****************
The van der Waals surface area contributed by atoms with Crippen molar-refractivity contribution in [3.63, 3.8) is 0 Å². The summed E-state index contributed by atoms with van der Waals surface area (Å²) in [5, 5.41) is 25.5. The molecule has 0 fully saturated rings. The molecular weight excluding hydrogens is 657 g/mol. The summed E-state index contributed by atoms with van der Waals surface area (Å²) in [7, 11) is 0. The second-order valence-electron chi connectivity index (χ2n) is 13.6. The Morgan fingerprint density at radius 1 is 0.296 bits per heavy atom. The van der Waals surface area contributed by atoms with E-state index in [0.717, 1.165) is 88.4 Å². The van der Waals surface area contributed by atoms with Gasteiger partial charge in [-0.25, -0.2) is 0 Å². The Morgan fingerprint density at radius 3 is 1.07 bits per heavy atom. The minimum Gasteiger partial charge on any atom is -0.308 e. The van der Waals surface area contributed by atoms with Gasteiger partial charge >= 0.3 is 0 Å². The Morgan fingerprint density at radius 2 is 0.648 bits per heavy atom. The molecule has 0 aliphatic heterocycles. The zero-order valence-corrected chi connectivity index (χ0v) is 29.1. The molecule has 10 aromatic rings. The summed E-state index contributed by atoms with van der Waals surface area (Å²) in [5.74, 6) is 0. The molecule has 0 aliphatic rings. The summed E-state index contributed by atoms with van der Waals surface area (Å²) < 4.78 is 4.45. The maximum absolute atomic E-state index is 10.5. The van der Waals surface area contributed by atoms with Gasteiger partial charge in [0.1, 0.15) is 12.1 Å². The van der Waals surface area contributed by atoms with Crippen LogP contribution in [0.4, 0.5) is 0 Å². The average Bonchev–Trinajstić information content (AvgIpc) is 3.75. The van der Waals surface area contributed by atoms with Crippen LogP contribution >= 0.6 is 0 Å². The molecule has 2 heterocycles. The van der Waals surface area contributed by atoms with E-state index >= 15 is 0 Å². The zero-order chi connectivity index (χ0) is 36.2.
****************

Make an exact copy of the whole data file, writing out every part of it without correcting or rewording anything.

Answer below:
The van der Waals surface area contributed by atoms with Crippen molar-refractivity contribution in [3.63, 3.8) is 0 Å². The summed E-state index contributed by atoms with van der Waals surface area (Å²) in [5, 5.41) is 25.5. The molecule has 0 fully saturated rings. The molecular weight excluding hydrogens is 657 g/mol. The summed E-state index contributed by atoms with van der Waals surface area (Å²) in [7, 11) is 0. The second-order valence-electron chi connectivity index (χ2n) is 13.6. The Morgan fingerprint density at radius 1 is 0.296 bits per heavy atom. The van der Waals surface area contributed by atoms with E-state index in [0.717, 1.165) is 88.4 Å². The van der Waals surface area contributed by atoms with Gasteiger partial charge in [-0.25, -0.2) is 0 Å². The Morgan fingerprint density at radius 3 is 1.07 bits per heavy atom. The minimum Gasteiger partial charge on any atom is -0.308 e. The van der Waals surface area contributed by atoms with Gasteiger partial charge >= 0.3 is 0 Å². The Morgan fingerprint density at radius 2 is 0.648 bits per heavy atom. The molecule has 0 aliphatic heterocycles. The zero-order valence-corrected chi connectivity index (χ0v) is 29.1. The molecule has 10 aromatic rings. The summed E-state index contributed by atoms with van der Waals surface area (Å²) in [5.74, 6) is 0. The molecule has 0 aliphatic rings. The summed E-state index contributed by atoms with van der Waals surface area (Å²) < 4.78 is 4.45. The maximum absolute atomic E-state index is 10.5. The van der Waals surface area contributed by atoms with Gasteiger partial charge in [0.1, 0.15) is 12.1 Å². The van der Waals surface area contributed by atoms with Crippen LogP contribution in [0.4, 0.5) is 0 Å². The average Bonchev–Trinajstić information content (AvgIpc) is 3.75. The van der Waals surface area contributed by atoms with Crippen LogP contribution >= 0.6 is 0 Å². The molecule has 2 heterocycles. The van der Waals surface area contributed by atoms with E-state index >= 15 is 0 Å². The zero-order chi connectivity index (χ0) is 36.2.